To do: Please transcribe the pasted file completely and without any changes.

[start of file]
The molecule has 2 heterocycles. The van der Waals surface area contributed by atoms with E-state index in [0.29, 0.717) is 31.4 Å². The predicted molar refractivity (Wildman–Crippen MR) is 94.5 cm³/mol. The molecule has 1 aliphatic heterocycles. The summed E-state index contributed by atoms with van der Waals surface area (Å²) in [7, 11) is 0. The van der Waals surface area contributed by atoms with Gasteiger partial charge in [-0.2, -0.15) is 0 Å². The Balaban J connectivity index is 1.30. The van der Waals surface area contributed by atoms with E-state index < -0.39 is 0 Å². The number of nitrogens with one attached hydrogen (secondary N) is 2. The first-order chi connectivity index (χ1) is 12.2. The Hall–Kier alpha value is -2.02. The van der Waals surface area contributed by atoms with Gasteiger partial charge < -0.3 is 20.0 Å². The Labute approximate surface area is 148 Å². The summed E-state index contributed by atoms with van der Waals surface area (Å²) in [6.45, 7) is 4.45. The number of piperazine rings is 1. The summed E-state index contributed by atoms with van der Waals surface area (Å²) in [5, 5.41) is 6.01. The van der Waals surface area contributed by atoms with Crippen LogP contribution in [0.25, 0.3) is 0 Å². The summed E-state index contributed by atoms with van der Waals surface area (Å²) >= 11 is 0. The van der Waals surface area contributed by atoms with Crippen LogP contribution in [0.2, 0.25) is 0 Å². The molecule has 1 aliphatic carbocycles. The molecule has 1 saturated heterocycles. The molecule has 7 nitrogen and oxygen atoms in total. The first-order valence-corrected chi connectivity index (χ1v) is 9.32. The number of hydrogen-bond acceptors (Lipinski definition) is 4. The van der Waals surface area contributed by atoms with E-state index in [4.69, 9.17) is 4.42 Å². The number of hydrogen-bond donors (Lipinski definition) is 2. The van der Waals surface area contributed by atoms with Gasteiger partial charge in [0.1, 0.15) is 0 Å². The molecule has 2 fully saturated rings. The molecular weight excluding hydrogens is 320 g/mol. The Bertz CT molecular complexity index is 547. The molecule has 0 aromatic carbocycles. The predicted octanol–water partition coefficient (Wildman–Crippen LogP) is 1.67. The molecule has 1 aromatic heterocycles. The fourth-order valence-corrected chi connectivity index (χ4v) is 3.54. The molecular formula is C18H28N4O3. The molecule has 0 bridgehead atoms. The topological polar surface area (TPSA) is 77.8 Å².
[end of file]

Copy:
The molecule has 2 heterocycles. The van der Waals surface area contributed by atoms with E-state index in [0.29, 0.717) is 31.4 Å². The predicted molar refractivity (Wildman–Crippen MR) is 94.5 cm³/mol. The molecule has 1 aliphatic heterocycles. The summed E-state index contributed by atoms with van der Waals surface area (Å²) in [7, 11) is 0. The van der Waals surface area contributed by atoms with Gasteiger partial charge in [-0.2, -0.15) is 0 Å². The Balaban J connectivity index is 1.30. The van der Waals surface area contributed by atoms with E-state index < -0.39 is 0 Å². The number of nitrogens with one attached hydrogen (secondary N) is 2. The first-order chi connectivity index (χ1) is 12.2. The Hall–Kier alpha value is -2.02. The van der Waals surface area contributed by atoms with Gasteiger partial charge < -0.3 is 20.0 Å². The Labute approximate surface area is 148 Å². The summed E-state index contributed by atoms with van der Waals surface area (Å²) in [6.45, 7) is 4.45. The number of piperazine rings is 1. The summed E-state index contributed by atoms with van der Waals surface area (Å²) in [5, 5.41) is 6.01. The van der Waals surface area contributed by atoms with Crippen LogP contribution in [0.25, 0.3) is 0 Å². The summed E-state index contributed by atoms with van der Waals surface area (Å²) >= 11 is 0. The van der Waals surface area contributed by atoms with Crippen LogP contribution in [0.2, 0.25) is 0 Å². The molecule has 1 aliphatic carbocycles. The molecule has 1 saturated heterocycles. The molecule has 7 nitrogen and oxygen atoms in total. The first-order valence-corrected chi connectivity index (χ1v) is 9.32. The number of hydrogen-bond acceptors (Lipinski definition) is 4. The van der Waals surface area contributed by atoms with E-state index in [4.69, 9.17) is 4.42 Å². The number of hydrogen-bond donors (Lipinski definition) is 2. The van der Waals surface area contributed by atoms with Gasteiger partial charge in [0.1, 0.15) is 0 Å². The molecule has 2 fully saturated rings. The molecular weight excluding hydrogens is 320 g/mol. The Bertz CT molecular complexity index is 547. The molecule has 0 aromatic carbocycles. The predicted octanol–water partition coefficient (Wildman–Crippen LogP) is 1.67. The molecule has 1 aromatic heterocycles. The fourth-order valence-corrected chi connectivity index (χ4v) is 3.54. The molecular formula is C18H28N4O3. The molecule has 0 bridgehead atoms. The topological polar surface area (TPSA) is 77.8 Å².